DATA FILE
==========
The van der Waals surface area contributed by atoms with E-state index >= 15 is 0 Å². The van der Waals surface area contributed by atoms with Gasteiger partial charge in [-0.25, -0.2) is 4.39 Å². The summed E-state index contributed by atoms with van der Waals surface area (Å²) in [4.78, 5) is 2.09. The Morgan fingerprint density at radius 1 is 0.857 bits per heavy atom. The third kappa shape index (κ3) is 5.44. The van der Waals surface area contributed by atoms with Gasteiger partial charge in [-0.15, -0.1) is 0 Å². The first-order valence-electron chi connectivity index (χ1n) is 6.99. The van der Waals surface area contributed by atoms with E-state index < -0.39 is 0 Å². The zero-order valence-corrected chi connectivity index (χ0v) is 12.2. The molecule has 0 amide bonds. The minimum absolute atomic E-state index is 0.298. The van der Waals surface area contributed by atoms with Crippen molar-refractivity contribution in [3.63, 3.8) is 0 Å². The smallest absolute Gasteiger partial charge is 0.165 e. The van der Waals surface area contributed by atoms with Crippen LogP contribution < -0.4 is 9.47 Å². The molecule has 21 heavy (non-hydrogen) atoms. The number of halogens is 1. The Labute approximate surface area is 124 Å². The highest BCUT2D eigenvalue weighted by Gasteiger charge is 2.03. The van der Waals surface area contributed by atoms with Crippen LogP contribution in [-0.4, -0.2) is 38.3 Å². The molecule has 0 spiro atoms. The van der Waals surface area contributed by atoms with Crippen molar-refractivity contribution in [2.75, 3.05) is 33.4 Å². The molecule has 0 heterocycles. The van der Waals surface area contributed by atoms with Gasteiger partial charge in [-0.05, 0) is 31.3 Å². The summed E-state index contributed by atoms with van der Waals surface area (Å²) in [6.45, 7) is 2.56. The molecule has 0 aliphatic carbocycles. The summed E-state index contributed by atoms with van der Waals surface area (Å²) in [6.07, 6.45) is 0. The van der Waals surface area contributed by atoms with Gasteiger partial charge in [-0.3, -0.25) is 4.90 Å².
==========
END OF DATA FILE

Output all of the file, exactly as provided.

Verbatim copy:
The van der Waals surface area contributed by atoms with E-state index >= 15 is 0 Å². The van der Waals surface area contributed by atoms with Gasteiger partial charge in [-0.25, -0.2) is 4.39 Å². The summed E-state index contributed by atoms with van der Waals surface area (Å²) in [4.78, 5) is 2.09. The Morgan fingerprint density at radius 1 is 0.857 bits per heavy atom. The third kappa shape index (κ3) is 5.44. The van der Waals surface area contributed by atoms with Gasteiger partial charge in [-0.15, -0.1) is 0 Å². The first-order valence-electron chi connectivity index (χ1n) is 6.99. The van der Waals surface area contributed by atoms with E-state index < -0.39 is 0 Å². The zero-order valence-corrected chi connectivity index (χ0v) is 12.2. The molecule has 0 amide bonds. The minimum absolute atomic E-state index is 0.298. The van der Waals surface area contributed by atoms with Crippen molar-refractivity contribution in [3.63, 3.8) is 0 Å². The smallest absolute Gasteiger partial charge is 0.165 e. The van der Waals surface area contributed by atoms with Crippen LogP contribution < -0.4 is 9.47 Å². The molecule has 21 heavy (non-hydrogen) atoms. The number of halogens is 1. The Labute approximate surface area is 124 Å². The highest BCUT2D eigenvalue weighted by Gasteiger charge is 2.03. The van der Waals surface area contributed by atoms with Crippen LogP contribution in [-0.4, -0.2) is 38.3 Å². The molecule has 0 spiro atoms. The van der Waals surface area contributed by atoms with Crippen molar-refractivity contribution in [2.75, 3.05) is 33.4 Å². The molecule has 0 heterocycles. The van der Waals surface area contributed by atoms with Gasteiger partial charge in [-0.05, 0) is 31.3 Å². The summed E-state index contributed by atoms with van der Waals surface area (Å²) in [6.45, 7) is 2.56. The molecule has 0 aliphatic carbocycles. The summed E-state index contributed by atoms with van der Waals surface area (Å²) in [6.07, 6.45) is 0. The van der Waals surface area contributed by atoms with Gasteiger partial charge in [-0.3, -0.25) is 4.90 Å².